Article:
Wealth in waste

Published: Sunday 15 February 1998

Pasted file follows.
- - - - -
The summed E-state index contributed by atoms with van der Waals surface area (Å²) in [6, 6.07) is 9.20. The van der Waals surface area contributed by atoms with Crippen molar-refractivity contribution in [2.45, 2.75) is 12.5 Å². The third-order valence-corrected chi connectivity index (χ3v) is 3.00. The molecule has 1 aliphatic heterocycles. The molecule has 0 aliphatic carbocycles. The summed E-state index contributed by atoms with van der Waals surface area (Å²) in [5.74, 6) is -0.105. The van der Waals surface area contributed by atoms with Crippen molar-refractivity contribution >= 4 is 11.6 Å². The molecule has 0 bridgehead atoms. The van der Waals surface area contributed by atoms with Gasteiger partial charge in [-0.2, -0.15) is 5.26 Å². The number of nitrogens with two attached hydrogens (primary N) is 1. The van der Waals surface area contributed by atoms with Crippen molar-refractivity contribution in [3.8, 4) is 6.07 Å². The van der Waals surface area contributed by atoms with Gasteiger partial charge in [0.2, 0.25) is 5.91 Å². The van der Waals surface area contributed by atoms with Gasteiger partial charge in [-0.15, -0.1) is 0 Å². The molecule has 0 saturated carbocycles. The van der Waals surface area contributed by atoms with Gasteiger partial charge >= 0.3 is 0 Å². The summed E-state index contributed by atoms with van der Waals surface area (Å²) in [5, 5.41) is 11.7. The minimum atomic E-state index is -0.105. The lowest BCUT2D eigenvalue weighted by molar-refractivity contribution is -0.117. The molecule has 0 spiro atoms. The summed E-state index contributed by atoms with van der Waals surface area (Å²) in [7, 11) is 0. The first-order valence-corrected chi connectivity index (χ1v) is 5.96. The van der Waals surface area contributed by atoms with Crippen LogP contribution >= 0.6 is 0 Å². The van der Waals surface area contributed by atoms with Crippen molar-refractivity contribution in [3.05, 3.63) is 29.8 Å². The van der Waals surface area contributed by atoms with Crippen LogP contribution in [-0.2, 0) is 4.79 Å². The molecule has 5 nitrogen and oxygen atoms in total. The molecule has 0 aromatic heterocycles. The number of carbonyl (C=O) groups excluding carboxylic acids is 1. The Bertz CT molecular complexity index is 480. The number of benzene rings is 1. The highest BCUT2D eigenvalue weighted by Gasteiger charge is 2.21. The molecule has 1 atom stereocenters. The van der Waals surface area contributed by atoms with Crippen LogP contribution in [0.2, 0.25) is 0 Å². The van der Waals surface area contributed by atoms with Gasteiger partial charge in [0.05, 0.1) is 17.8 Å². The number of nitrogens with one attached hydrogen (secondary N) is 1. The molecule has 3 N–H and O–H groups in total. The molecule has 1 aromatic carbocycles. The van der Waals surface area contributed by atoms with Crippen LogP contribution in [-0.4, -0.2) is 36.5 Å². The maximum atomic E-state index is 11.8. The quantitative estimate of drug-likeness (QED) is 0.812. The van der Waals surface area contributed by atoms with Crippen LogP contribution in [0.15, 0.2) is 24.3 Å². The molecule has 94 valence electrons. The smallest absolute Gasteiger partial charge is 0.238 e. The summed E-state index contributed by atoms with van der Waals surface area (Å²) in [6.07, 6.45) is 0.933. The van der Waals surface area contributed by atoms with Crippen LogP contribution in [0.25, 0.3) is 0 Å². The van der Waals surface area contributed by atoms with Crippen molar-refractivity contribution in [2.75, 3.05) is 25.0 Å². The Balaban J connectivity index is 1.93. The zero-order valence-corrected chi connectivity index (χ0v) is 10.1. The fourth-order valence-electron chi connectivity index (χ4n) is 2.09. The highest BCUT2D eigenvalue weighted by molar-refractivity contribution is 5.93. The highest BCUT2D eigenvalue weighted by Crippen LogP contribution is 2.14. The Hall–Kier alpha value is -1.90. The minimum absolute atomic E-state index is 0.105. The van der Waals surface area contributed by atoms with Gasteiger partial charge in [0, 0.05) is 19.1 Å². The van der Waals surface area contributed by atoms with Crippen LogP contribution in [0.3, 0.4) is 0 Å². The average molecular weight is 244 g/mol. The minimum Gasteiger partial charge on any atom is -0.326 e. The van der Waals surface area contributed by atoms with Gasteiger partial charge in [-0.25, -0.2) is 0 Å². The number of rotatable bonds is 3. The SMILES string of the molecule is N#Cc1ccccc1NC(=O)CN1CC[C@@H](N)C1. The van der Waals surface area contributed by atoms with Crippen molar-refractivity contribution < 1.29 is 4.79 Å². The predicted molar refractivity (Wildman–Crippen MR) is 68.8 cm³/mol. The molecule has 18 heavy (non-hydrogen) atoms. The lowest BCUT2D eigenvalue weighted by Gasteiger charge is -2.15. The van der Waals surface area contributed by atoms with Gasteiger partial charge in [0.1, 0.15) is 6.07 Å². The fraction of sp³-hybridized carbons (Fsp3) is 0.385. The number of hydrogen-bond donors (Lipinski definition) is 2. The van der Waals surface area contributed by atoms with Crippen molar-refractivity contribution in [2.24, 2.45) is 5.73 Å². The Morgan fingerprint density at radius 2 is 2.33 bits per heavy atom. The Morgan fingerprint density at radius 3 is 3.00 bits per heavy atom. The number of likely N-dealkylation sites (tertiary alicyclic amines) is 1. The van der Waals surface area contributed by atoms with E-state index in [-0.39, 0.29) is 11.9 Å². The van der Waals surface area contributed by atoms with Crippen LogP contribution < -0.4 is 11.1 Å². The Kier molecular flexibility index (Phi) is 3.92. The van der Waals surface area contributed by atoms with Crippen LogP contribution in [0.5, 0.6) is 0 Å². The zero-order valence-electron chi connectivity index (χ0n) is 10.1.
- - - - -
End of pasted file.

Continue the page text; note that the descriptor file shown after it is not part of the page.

Researchers at the Tamil Nadu Agricultural University (TNAU), Coimbatore, have developed a fuel-efficient bio-mass gas stove. The bio-gas could be produced from animal and crop wastes, and used for domestic and agricultural purposes including irrigation. Bio-mass gasifiers covert agro-wastes into clean and combustible gas called "producer gas", which could be used to power agricultural and industrial gadgets. The method involves removing carbon monoxide and hydrogen sulphide from the crude producer gas, which is then allowed to undergo shift reactions with steam. In this process, carbon monoxide present in the crude gas turns into a hydrogen-rich gas that could be used in a fuel cell to produce electricity. This fuel-efficient and pollution-free system, developed for "stand alone" rural electrification, would use bio-mass instead of industrial hydrogen. As an energy carrier, bio-mass could be stored conveniently and used when needed.

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